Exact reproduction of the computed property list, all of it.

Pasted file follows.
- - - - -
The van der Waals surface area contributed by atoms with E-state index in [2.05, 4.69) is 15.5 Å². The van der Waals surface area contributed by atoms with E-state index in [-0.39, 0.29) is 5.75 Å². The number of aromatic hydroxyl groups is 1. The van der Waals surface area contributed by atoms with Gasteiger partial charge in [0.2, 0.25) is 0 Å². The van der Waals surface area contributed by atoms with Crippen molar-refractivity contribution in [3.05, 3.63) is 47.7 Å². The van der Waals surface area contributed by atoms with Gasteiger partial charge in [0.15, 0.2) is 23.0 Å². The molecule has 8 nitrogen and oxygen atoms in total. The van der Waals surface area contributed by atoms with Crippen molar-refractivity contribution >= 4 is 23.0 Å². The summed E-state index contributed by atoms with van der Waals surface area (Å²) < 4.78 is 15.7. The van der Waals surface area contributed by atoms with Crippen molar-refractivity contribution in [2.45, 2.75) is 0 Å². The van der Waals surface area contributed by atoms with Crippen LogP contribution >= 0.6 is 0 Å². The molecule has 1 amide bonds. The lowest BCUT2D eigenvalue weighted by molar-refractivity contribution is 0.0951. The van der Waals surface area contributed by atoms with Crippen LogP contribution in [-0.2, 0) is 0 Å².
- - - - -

The van der Waals surface area contributed by atoms with E-state index in [2.05, 4.69) is 15.5 Å². The van der Waals surface area contributed by atoms with E-state index in [-0.39, 0.29) is 5.75 Å². The number of aromatic hydroxyl groups is 1. The van der Waals surface area contributed by atoms with Gasteiger partial charge in [0.2, 0.25) is 0 Å². The van der Waals surface area contributed by atoms with Crippen molar-refractivity contribution in [3.05, 3.63) is 47.7 Å². The van der Waals surface area contributed by atoms with Gasteiger partial charge in [0.15, 0.2) is 23.0 Å². The molecule has 8 nitrogen and oxygen atoms in total. The van der Waals surface area contributed by atoms with Crippen molar-refractivity contribution >= 4 is 23.0 Å². The summed E-state index contributed by atoms with van der Waals surface area (Å²) < 4.78 is 15.7. The van der Waals surface area contributed by atoms with Crippen molar-refractivity contribution in [2.45, 2.75) is 0 Å². The van der Waals surface area contributed by atoms with Crippen LogP contribution >= 0.6 is 0 Å². The molecule has 1 amide bonds. The lowest BCUT2D eigenvalue weighted by molar-refractivity contribution is 0.0951. The van der Waals surface area contributed by atoms with Crippen LogP contribution in [-0.2, 0) is 0 Å².